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Sailing to SlovakiaNovember 5, 2012 By: Susan Young
|All photos by Susan J. Young|
Sandwiched between port calls at Vienna, Austria and Budapest, Hungary, a river cruise port call at Bratislava in Slovakia is an eclectic experience – a mix of medieval sites, Soviet era architecture, and Carpathian mountain eco-exploration. It’s also one of the most dynamic areas of redevelopment in the central part of Eastern Europe.
A city of about a half million, Bratislava is the capital and largest city in Slovakia. It’s known as Pozsony in Hungarian and Pressburg in German. On a recent river cruise on AmaCerto, Travel Agent had a choice of two tours during a port day. The first was a traditional Bratislava city tour, which included views of the Old Town Hall, the Mirbach Palace and Gothic St. Martin’s Cathedral, which once hosted the crowning of several Hungarian kings. Construction began on the cathedral in the early 13the Century and the cathedral was restored in the 19th century.
While Bratislava certainly has an appealing medieval city core with narrow, winding streets and historic Jewish quarter, we opted for the cruise line’s alternative, bit-more-unusual Communist Tour that took guests to landmarks of the former Soviet occupation era. It’s a quirky tour right from the start, when cruisers board a restored 1947-era bus, colorful transportation with so-so air-conditioning. Still, the coach adds a touch of authenticity.
As the coach motored to the first stop at the Slavin War Memorial, our guide described the city’s former life – and her experiences as a guide – under highly controlled Soviet rule; cruisers who are fortunate to have a middle aged or older guide get “living history” at its best.
High atop the city, Slavin War Memorial is a grand example of Soviet modernism and industrial design yet it’s also a poignant tribute to the 6,800 Soviet soldiers who died in April 1945 liberating the city from the Nazis. It’s a combination monument and cemetery.
Cruisers disembark and the visit starts at a wall that has a scene depicting Russian soldiers. The art panel connects the staircases on either side. Cruisers climb 60 steps to the war memorial site itself. Our group spread out with some people heading straight ahead to the main monument, completed in 1960 and designed by architect J. Svetlik.
Floral wreaths of remembrance adorn the levels leading to its ceremony hall, which is encircled by a colonnade. A central obelisk reaches for the sky, and is topped with a statue of a Soviet soldier carrying a flag. The base of the monument has a list of Slovak cities liberated by the Soviet Army during the war.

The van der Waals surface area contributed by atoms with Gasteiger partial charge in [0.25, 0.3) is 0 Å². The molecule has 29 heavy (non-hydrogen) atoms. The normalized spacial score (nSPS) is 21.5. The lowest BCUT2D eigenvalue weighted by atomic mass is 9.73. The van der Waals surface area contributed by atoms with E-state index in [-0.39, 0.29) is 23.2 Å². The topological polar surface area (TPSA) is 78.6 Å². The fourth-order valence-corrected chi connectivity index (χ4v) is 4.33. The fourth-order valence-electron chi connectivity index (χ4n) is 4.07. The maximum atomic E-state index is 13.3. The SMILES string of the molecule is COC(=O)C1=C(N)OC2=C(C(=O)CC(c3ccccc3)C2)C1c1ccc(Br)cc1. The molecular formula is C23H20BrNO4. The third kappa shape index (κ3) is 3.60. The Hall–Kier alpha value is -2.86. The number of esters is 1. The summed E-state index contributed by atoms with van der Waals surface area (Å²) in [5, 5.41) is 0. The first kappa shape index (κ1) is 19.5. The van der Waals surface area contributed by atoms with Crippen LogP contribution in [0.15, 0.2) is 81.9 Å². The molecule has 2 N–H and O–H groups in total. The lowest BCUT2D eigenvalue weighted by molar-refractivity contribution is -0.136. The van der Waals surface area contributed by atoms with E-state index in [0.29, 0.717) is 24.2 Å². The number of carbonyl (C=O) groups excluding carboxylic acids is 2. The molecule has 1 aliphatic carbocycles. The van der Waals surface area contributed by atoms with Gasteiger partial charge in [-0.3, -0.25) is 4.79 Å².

Tell clients to take time to admire the various Soviet era sculptures around the park. Plants, shrubs and trees were brought from Russia to give the fallen - laid to rest in six mass graves and 278 individual ones - a sense of Mother Russia.
The monument is well-tended and the park neatly preserved. Slovakians clearly appreciate, per the guide, the extreme sacrifices made by those World War II Soviet soldiers. But, she also said residents also have a mixed view of the site, given that many lived through decades of Soviet oppression after World War II.
Slavin is in one of the most upscale areas of the city and near many embassies. Heading back into the city, the coach tour gives cruisers views of other Cold War sites like the Radio Building and Liberty Square. The tour also gives cruisers a view of some historic sites included on the regular city tour. For example, cruisers view the Grassalkovich Palace, a baroque-styled, 1760-era building that’s home to the Slovak president.
The second and final stop on the tour is just outside Bratislava Castle, perched on a hill 300 feet above the Danube River. As guests disembark to walk up a slight grade to the castle site, they’ll have a good view of the Slovakian Parliament building on the right side..
The imposing Bratislava Castle, with eclectic architectural styles, was a Great Moravian fortress and a former King’s mansion. The current floor plan dates to the early 15th century. Later, the castle received both Renaissance and Baroque additions. While guests are given free time at the castle, it’s only about 30-35 minutes. Some guests on our tour raced to peek at the castle interior. Others just headed into the castle’s gift shop, located along the castle’s perimeter walkway to buy up high-quality Slovak dolls , hand-made toys and handicrafts as souvenirs.
Many, though, preferred to simply view the castle from outside and spend time admiring the views of the city below and the New Bridge, a distinctive symbol of the city with its one distinctive pylon. A pricey restaurant at the top of the bridge pylon, aptly called UFO, resembles a flying saucer. Soviet-era apartment buildings are visible beyond the bridge, just across the river in Petrzalka.
Slovakians are as passionate about their coffee as those in Vienna. So if cruisers opt to visit independently in Bratislava, many coffee shops and restaurants await in the city center. Bratislava cuisine to try? If dining ashore, options might include Bryndzove halusky, which is small spaetzle-like cheese-filled dumplings topped with meat; it’s a beloved national dish. Garlic soup, goulash, potato pancakes and treska, essentially a cold Codfish sandwich with vegetables are other specialties of the region.
All major river lines call at Bratislava, both on regular season and Christmas markets cruises on the Danube. At times, Bratislava gets overlooked by river cruisers more familiar with such storied destinations as Vienna and Budapest. But it has an eclectic appeal all its own - from the narrow streets of its medieval core to the Soviet era architecture, Carpathian mountain eco-activities and Slovak cultural attractions.
For more information, visit www.slovakia.travel